Pieter Doorewaard and Philip Schutte's three-year-long struggle to obtain an acquittal after being accused of killing a boy who allegedly stole sunflowers was totally unnecessary.
Their problems are the result of a disturbing malfunction of the criminal justice system. Poor police work contributed to this, as well as the prosecution seemingly wanting to secure a conviction regardless.
The two most important ingredients in this legal disaster, however, were firstly an extremely unreliable and mendacious state witness, Sibongile Pakisi, and secondly Ronald Hendricks, the trial judge in the High Court in Mahikeng, where the accused initially stood trial.
If Hendricks had applied the law, as he was supposed to do, and assessed the evidence properly, he should have acquitted the accused. However, Hendricks seriously botched the case; even dedicated "junior" magistrates perform far better on a daily basis in similar and more difficult criminal trials than he did.
A brief summary of events is required to explain exactly why this is the case.
Doorewaard and Schutte – labelled as "the Coligny Two" by the media - made a citizen’s arrest of Mathlomola Jonas Mosweu, a fifteen-year-old boy, on April 20, 2017, after they saw him and another person (who fled the scene) allegedly stealing sunflowers on their employer’s land.
Contrary to what some legal experts are trying to suggest there is nothing unusual about civilians effecting such an arrest. They were fully entitled to do so under section 39 (read with section 42) of the Criminal Procedure Act.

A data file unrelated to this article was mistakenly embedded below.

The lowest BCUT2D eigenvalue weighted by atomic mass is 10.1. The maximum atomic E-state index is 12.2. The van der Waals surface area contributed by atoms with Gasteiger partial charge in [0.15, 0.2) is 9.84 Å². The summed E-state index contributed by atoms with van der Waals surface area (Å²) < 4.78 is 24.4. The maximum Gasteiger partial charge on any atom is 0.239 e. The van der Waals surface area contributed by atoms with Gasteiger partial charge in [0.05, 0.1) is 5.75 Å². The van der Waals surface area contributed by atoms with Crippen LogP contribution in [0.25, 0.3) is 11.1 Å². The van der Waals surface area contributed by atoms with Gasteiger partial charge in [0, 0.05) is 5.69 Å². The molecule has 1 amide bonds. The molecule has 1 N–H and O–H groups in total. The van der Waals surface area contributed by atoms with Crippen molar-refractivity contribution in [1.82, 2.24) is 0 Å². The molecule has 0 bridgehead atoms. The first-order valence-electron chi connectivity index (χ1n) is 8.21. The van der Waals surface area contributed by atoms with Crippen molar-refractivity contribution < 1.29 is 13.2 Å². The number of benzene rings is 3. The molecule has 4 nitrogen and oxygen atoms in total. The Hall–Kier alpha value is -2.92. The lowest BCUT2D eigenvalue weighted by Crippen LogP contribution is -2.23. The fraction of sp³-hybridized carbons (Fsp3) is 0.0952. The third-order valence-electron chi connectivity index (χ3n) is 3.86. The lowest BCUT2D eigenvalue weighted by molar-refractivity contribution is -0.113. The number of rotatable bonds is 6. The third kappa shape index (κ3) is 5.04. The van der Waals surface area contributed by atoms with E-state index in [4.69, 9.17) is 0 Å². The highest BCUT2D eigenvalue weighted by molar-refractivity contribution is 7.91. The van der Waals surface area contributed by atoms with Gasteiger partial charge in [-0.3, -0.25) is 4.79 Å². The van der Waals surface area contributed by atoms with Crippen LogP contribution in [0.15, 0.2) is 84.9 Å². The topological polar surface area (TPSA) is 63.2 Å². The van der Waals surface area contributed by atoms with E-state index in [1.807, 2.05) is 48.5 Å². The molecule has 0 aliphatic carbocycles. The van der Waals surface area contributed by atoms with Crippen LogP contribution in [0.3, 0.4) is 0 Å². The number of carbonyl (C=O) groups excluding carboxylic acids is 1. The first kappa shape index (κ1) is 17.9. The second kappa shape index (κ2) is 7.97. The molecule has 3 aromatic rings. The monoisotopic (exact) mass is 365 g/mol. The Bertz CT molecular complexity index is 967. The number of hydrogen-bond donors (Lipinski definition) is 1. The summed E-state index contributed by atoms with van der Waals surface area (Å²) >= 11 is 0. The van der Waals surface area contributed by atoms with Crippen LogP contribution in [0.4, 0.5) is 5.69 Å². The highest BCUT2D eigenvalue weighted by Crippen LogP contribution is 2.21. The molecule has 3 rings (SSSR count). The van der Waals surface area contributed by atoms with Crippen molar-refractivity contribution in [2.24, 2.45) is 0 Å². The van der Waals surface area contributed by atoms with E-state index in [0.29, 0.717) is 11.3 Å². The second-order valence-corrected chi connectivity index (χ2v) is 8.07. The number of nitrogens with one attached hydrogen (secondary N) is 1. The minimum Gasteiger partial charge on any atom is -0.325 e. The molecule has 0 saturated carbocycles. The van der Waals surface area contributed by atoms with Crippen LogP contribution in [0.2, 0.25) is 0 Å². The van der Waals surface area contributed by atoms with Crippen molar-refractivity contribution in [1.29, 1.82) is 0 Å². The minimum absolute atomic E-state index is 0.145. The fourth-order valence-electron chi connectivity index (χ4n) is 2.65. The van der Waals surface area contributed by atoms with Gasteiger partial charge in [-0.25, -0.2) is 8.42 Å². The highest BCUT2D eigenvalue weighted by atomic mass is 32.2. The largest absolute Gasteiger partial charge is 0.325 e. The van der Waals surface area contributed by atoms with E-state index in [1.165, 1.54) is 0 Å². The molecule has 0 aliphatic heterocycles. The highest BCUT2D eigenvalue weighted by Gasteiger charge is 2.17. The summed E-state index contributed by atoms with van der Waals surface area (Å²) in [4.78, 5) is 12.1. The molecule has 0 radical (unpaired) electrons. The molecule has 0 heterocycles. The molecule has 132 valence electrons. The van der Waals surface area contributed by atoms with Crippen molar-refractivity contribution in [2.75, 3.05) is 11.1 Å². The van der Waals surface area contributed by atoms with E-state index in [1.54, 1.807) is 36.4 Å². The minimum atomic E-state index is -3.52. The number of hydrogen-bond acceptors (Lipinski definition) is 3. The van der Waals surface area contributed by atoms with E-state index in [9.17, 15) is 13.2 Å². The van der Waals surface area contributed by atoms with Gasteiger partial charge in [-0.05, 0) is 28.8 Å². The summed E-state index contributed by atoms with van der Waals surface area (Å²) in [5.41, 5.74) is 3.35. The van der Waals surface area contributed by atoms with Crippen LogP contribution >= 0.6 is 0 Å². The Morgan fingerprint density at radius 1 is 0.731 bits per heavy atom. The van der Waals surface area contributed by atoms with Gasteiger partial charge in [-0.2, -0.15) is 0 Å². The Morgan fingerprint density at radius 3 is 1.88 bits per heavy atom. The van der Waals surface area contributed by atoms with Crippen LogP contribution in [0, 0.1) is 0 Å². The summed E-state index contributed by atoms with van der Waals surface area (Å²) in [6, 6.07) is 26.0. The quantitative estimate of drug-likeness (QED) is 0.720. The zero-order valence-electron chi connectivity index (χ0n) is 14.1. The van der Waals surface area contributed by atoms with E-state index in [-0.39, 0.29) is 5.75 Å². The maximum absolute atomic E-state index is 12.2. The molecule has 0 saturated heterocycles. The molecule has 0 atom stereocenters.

This kind of theft is endemic in the area and causes thousands of Rands of damage. According to standing practice that (even according to one of the state's own witnesses, a local policeman) worked uneventfully in the past, the accused wanted to take the boy to the police station with a view to instituting criminal charges against him.
After the arrest the boy was instructed to climb on to the back of the pickup truck, which he did. On the way to the police station though he apparently jumped off and suffered injuries as a result of which he subsequently died.
These events soon led to fierce racial riots in Coligny. The situation was, among other things, exacerbated by the hate-filled rhetoric of the then Premier of the North West, Supra Mahumapelo.
Amid this turbulence, Doorewaard and Schutte voluntarily surrendered themselves to the police. The (black) magistrate, as befitting a competent judicial official, did not let himself be bullied by untoward public outbursts. He released the accused on bail based on his reading of the evidence. This was the correct decision in view of the fact that the two accused continuously gave their assistance during the course of the legal process and that ultimately there was absolutely no risk that they would not stand trial.
During the trial in the High Court, the case for the state was exclusively reliant on the testimony of a single witness, Pakisi, who was unknown (on their version) to the accused. It is indeed so, that a court is entitled to convict someone, on the mere evidence of a single witness. In fact, it happens daily. However, the credibility and reliability of such evidence must then be untainted. Any undergraduate student in the law of evidence knows this: The version of a single witness must always be carefully examined.